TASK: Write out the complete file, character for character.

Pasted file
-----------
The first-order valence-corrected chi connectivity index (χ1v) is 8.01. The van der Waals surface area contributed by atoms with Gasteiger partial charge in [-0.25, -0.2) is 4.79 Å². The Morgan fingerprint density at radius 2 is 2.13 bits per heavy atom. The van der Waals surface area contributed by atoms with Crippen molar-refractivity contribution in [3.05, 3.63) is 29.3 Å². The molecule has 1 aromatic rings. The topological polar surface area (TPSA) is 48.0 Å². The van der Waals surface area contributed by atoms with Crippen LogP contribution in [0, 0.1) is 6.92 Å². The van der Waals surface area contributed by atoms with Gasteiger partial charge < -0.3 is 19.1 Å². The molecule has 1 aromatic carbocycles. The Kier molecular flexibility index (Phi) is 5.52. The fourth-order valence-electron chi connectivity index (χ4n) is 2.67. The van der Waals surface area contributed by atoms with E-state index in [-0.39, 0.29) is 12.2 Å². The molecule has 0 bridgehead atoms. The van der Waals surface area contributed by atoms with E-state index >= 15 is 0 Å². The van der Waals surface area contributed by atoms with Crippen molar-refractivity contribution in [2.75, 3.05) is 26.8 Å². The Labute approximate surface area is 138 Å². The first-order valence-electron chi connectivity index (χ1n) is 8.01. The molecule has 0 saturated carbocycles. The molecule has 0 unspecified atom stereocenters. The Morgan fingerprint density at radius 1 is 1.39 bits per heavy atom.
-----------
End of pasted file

The first-order valence-corrected chi connectivity index (χ1v) is 8.01. The van der Waals surface area contributed by atoms with Gasteiger partial charge in [-0.25, -0.2) is 4.79 Å². The Morgan fingerprint density at radius 2 is 2.13 bits per heavy atom. The van der Waals surface area contributed by atoms with Crippen molar-refractivity contribution in [3.05, 3.63) is 29.3 Å². The molecule has 1 aromatic rings. The topological polar surface area (TPSA) is 48.0 Å². The van der Waals surface area contributed by atoms with Crippen LogP contribution in [0, 0.1) is 6.92 Å². The van der Waals surface area contributed by atoms with Gasteiger partial charge < -0.3 is 19.1 Å². The molecule has 1 aromatic carbocycles. The Kier molecular flexibility index (Phi) is 5.52. The fourth-order valence-electron chi connectivity index (χ4n) is 2.67. The van der Waals surface area contributed by atoms with E-state index in [-0.39, 0.29) is 12.2 Å². The molecule has 0 bridgehead atoms. The van der Waals surface area contributed by atoms with E-state index >= 15 is 0 Å². The van der Waals surface area contributed by atoms with Crippen molar-refractivity contribution in [2.75, 3.05) is 26.8 Å². The Labute approximate surface area is 138 Å². The first-order valence-electron chi connectivity index (χ1n) is 8.01. The molecule has 0 saturated carbocycles. The molecule has 0 unspecified atom stereocenters. The Morgan fingerprint density at radius 1 is 1.39 bits per heavy atom.